Twenty years from now you will be more disappointed by the things that you didn't do than by the ones you did do. So throw off the bowlines. Sail away from the safe harbor. Catch the trade winds in your sails. Explore. Dream. Discover – Mark Twain
Yesterday marked a very significant part of the expedition – we were all able to pay our respects to ‘the Boss’, wish him a happy birthday and reflect on his legacy at his final resting place. We also got to drink whisky and soak up some sunshine, so it’s safe to say there’s a few sore heads aboard the Australis today!
Shackleton’s grave is beautifully simple. Perched midway up an emerald green hill, with panoramic views of Grytviken harbour, a quote from his favourite poet Robert Browning etched into the gravestone and Frank Wild buried next to him – the great man deserved nothing less than some of the best views in the world and to be buried with his comrade and brother in arms beside him. The ceremony and toast was attended by Sir Ernest Shackleton’s granddaughter Alexandra Shackleton, who travelled all the way from the UK to Grytviken aboard the Vavilov to mark the occasion. High winds stopped an earlier arrival, but by now we are all accustomed to the delicate dance we do down here with the local weather systems. We know the steps all too well and the futility of getting annoyed with something that we can’t change or influence in any way. After a few words from both Tim and Alexandra, the Mackinlay’s whisky was brought out to toast the success of the Shackleton Epic expedition and the memory of Shackleton. The toast was accompanied by a unique yet apt soundtrack: a chorus of elephant seal grunts and the whistle of the wind. Everyone then poured the last of their whisky on Shackleton’s grave, as is customary. To have this ceremony at the conclusion of our expedition and just a few hours shy of Shackleton’s birthday was the perfect finale to an epic adventure and something we’ve all been looking forward to for quite some time.
Earlier on in the day, Baz Gray collected a few key items of the Shackleton Epic expedition for donation to the impressive, little museum at Grytviken. The museum houses memorabilia and paraphernalia from Shackleton’s expedition, as well as items from other expeditions and equipment used in the now defunct whaling industry. A total of 31 items were donated and included the Primus stove used to cook meals on the Alexandra Shackleton, the prismatic compass used to navigate, an old harness and climbing rope used on the mountain crossing, the main sheet from the Alexandra Shackleton, a vintage-style mountain backpack and Seb’s pipe and tobacco tin. Additionally, the lads donated a full set of vintage style clothing including a windproof outer layer, helmet, woollen under layers, balaclava, gloves and the boots Baz wore on the mountain crossing.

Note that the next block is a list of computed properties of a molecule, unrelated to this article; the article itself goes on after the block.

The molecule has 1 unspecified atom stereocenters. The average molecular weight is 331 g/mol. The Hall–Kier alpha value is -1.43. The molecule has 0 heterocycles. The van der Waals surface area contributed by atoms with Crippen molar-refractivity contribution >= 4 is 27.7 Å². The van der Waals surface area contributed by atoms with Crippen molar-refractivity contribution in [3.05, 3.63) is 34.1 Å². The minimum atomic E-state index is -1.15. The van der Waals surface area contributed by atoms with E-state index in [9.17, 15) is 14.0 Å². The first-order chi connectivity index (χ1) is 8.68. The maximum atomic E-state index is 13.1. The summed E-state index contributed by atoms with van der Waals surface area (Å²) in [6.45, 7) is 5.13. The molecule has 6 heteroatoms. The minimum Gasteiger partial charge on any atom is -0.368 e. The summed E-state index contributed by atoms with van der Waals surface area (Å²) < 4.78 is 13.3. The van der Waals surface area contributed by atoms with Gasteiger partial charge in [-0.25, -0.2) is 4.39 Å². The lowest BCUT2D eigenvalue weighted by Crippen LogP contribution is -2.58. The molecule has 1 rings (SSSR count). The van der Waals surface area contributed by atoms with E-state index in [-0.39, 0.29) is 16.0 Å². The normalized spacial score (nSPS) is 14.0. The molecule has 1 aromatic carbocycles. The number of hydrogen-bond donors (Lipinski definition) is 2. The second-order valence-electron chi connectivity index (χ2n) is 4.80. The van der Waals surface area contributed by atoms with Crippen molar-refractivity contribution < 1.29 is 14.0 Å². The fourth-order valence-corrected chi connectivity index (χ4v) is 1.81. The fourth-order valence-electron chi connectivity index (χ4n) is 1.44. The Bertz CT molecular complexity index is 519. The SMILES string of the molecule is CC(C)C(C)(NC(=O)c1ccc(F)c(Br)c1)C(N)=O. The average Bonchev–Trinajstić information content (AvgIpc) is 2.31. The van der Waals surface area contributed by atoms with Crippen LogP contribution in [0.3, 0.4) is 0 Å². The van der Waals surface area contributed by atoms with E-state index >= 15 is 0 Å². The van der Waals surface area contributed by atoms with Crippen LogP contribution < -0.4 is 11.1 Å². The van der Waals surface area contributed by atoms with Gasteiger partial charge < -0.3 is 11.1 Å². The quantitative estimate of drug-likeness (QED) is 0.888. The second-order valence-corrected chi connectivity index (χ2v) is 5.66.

Even though we are now motoring away from Grytviken towards the Falklands, I’ve still got South Georgia on my mind. Its stripped-back beauty is incomparable to anywhere else in the world. It’s a place where elephant seals bask in the sun in all their lardy glory, juvenile fur seals scamper about along the windy shore and clusters of penguins gad about in groups on the green hills. It’s also a place of danger – gusting winds can knock you down with no warning, glaciers can crumble and ice can crack underfoot. Humans have left their mark on South Georgia, evidenced by the rusty remnants of the whaling days, but overall, it remains largely untouched and the dominion of the local wildlife – may it continue to for many years to come.
- by Jo Stewart, Shackleton Epic blogger